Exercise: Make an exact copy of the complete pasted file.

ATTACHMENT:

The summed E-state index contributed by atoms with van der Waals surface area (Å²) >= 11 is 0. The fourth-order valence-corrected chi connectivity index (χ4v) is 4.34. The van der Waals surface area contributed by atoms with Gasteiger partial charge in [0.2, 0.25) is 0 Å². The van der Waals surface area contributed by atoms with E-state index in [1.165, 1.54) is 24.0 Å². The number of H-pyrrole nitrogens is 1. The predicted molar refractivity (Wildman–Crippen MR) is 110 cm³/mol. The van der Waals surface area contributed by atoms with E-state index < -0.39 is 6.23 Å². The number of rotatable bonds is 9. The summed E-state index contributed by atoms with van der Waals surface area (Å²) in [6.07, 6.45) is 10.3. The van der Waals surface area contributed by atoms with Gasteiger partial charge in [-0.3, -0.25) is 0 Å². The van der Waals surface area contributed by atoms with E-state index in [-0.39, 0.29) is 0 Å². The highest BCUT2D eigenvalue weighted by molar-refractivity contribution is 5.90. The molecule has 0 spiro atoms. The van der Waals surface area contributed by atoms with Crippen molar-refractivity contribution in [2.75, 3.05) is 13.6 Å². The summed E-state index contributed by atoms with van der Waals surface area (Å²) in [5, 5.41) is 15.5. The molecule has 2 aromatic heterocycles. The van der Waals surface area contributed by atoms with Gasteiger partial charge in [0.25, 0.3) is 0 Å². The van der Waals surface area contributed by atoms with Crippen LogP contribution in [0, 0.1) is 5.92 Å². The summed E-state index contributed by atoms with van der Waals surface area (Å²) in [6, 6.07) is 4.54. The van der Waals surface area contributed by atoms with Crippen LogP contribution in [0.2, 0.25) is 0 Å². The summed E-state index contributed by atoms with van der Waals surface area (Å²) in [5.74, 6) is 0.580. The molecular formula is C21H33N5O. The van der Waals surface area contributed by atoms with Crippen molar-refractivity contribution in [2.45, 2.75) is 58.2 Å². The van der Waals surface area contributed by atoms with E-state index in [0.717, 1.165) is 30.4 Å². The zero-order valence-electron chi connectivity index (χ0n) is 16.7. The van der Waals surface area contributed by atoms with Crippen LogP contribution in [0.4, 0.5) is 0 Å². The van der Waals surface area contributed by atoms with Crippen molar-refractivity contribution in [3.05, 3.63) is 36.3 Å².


The summed E-state index contributed by atoms with van der Waals surface area (Å²) >= 11 is 0. The fourth-order valence-corrected chi connectivity index (χ4v) is 4.34. The van der Waals surface area contributed by atoms with Gasteiger partial charge in [0.2, 0.25) is 0 Å². The van der Waals surface area contributed by atoms with E-state index in [1.165, 1.54) is 24.0 Å². The number of H-pyrrole nitrogens is 1. The predicted molar refractivity (Wildman–Crippen MR) is 110 cm³/mol. The van der Waals surface area contributed by atoms with E-state index < -0.39 is 6.23 Å². The number of rotatable bonds is 9. The summed E-state index contributed by atoms with van der Waals surface area (Å²) in [6.07, 6.45) is 10.3. The van der Waals surface area contributed by atoms with Gasteiger partial charge in [-0.3, -0.25) is 0 Å². The van der Waals surface area contributed by atoms with E-state index in [-0.39, 0.29) is 0 Å². The highest BCUT2D eigenvalue weighted by molar-refractivity contribution is 5.90. The molecule has 0 spiro atoms. The van der Waals surface area contributed by atoms with Crippen molar-refractivity contribution in [2.75, 3.05) is 13.6 Å². The summed E-state index contributed by atoms with van der Waals surface area (Å²) in [5, 5.41) is 15.5. The molecule has 2 aromatic heterocycles. The van der Waals surface area contributed by atoms with Gasteiger partial charge in [0.25, 0.3) is 0 Å². The van der Waals surface area contributed by atoms with Crippen LogP contribution in [0, 0.1) is 5.92 Å². The summed E-state index contributed by atoms with van der Waals surface area (Å²) in [6, 6.07) is 4.54. The van der Waals surface area contributed by atoms with Crippen LogP contribution in [0.2, 0.25) is 0 Å². The summed E-state index contributed by atoms with van der Waals surface area (Å²) in [5.74, 6) is 0.580. The molecular formula is C21H33N5O. The van der Waals surface area contributed by atoms with Crippen molar-refractivity contribution in [2.45, 2.75) is 58.2 Å². The van der Waals surface area contributed by atoms with E-state index in [0.717, 1.165) is 30.4 Å². The zero-order valence-electron chi connectivity index (χ0n) is 16.7. The van der Waals surface area contributed by atoms with Crippen LogP contribution in [0.4, 0.5) is 0 Å². The van der Waals surface area contributed by atoms with Crippen molar-refractivity contribution in [3.05, 3.63) is 36.3 Å².